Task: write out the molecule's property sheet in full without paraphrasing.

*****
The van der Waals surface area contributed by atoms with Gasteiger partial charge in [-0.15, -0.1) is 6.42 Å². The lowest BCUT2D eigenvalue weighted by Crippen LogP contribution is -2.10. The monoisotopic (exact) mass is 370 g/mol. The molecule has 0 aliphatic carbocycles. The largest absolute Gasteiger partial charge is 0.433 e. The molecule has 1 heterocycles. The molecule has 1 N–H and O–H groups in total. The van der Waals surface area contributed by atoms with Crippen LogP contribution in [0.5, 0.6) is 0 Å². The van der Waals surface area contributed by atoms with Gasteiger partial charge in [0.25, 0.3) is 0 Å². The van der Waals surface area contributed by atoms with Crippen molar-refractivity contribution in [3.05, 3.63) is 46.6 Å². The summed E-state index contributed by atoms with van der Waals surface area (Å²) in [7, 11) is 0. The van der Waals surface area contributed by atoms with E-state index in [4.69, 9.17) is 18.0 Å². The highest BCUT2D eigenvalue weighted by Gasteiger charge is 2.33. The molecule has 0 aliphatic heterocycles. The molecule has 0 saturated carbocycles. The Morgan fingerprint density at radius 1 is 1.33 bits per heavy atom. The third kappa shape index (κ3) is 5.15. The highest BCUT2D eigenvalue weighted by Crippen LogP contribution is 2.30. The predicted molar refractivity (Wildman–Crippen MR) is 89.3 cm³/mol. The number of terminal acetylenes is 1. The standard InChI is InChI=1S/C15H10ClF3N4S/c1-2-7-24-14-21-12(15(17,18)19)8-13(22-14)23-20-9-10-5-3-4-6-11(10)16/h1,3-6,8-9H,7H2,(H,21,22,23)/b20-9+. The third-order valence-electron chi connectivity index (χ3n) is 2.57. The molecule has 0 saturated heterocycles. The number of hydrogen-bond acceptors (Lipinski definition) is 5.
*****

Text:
The van der Waals surface area contributed by atoms with Gasteiger partial charge in [-0.15, -0.1) is 6.42 Å². The lowest BCUT2D eigenvalue weighted by Crippen LogP contribution is -2.10. The monoisotopic (exact) mass is 370 g/mol. The molecule has 0 aliphatic carbocycles. The largest absolute Gasteiger partial charge is 0.433 e. The molecule has 1 heterocycles. The molecule has 1 N–H and O–H groups in total. The van der Waals surface area contributed by atoms with Crippen LogP contribution in [0.5, 0.6) is 0 Å². The van der Waals surface area contributed by atoms with Gasteiger partial charge in [0.25, 0.3) is 0 Å². The van der Waals surface area contributed by atoms with Crippen molar-refractivity contribution in [3.05, 3.63) is 46.6 Å². The summed E-state index contributed by atoms with van der Waals surface area (Å²) in [7, 11) is 0. The van der Waals surface area contributed by atoms with E-state index in [4.69, 9.17) is 18.0 Å². The highest BCUT2D eigenvalue weighted by Gasteiger charge is 2.33. The molecule has 0 aliphatic heterocycles. The molecule has 0 saturated carbocycles. The Morgan fingerprint density at radius 1 is 1.33 bits per heavy atom. The third kappa shape index (κ3) is 5.15. The highest BCUT2D eigenvalue weighted by Crippen LogP contribution is 2.30. The predicted molar refractivity (Wildman–Crippen MR) is 89.3 cm³/mol. The number of terminal acetylenes is 1. The standard InChI is InChI=1S/C15H10ClF3N4S/c1-2-7-24-14-21-12(15(17,18)19)8-13(22-14)23-20-9-10-5-3-4-6-11(10)16/h1,3-6,8-9H,7H2,(H,21,22,23)/b20-9+. The third-order valence-electron chi connectivity index (χ3n) is 2.57. The molecule has 0 saturated heterocycles. The number of hydrogen-bond acceptors (Lipinski definition) is 5.